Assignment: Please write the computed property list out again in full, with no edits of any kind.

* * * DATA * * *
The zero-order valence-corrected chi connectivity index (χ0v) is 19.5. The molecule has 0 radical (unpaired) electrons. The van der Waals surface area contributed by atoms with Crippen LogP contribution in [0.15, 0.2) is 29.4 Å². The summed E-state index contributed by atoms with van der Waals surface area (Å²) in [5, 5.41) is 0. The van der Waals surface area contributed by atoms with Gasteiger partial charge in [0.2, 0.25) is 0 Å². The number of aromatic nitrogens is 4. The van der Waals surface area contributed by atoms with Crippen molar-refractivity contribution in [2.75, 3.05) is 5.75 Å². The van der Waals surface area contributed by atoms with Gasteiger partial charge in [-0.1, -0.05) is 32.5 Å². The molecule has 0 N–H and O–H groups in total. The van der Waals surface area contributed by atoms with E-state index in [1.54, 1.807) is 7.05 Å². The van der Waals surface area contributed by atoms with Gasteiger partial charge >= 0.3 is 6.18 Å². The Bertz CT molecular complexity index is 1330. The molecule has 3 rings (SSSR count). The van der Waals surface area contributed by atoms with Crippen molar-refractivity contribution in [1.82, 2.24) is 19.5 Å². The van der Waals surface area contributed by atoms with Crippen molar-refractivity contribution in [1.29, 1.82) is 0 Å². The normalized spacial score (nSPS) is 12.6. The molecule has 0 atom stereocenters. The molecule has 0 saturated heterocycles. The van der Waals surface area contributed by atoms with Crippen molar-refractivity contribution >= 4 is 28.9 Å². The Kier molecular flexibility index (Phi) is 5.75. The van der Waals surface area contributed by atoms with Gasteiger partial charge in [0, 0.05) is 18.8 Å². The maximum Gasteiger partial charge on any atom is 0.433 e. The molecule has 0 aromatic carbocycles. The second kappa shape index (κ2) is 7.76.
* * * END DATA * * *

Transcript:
The zero-order valence-corrected chi connectivity index (χ0v) is 19.5. The molecule has 0 radical (unpaired) electrons. The van der Waals surface area contributed by atoms with Crippen LogP contribution in [0.15, 0.2) is 29.4 Å². The summed E-state index contributed by atoms with van der Waals surface area (Å²) in [5, 5.41) is 0. The van der Waals surface area contributed by atoms with Gasteiger partial charge in [0.2, 0.25) is 0 Å². The number of aromatic nitrogens is 4. The van der Waals surface area contributed by atoms with Crippen molar-refractivity contribution in [2.75, 3.05) is 5.75 Å². The van der Waals surface area contributed by atoms with Gasteiger partial charge in [-0.1, -0.05) is 32.5 Å². The molecule has 0 N–H and O–H groups in total. The van der Waals surface area contributed by atoms with E-state index in [1.54, 1.807) is 7.05 Å². The van der Waals surface area contributed by atoms with Gasteiger partial charge >= 0.3 is 6.18 Å². The Bertz CT molecular complexity index is 1330. The molecule has 3 rings (SSSR count). The van der Waals surface area contributed by atoms with Crippen molar-refractivity contribution in [1.82, 2.24) is 19.5 Å². The van der Waals surface area contributed by atoms with Crippen molar-refractivity contribution in [1.29, 1.82) is 0 Å². The normalized spacial score (nSPS) is 12.6. The molecule has 0 atom stereocenters. The molecule has 0 saturated heterocycles. The van der Waals surface area contributed by atoms with Crippen molar-refractivity contribution >= 4 is 28.9 Å². The Kier molecular flexibility index (Phi) is 5.75. The van der Waals surface area contributed by atoms with Gasteiger partial charge in [0, 0.05) is 18.8 Å². The maximum Gasteiger partial charge on any atom is 0.433 e. The molecule has 0 aromatic carbocycles. The second kappa shape index (κ2) is 7.76.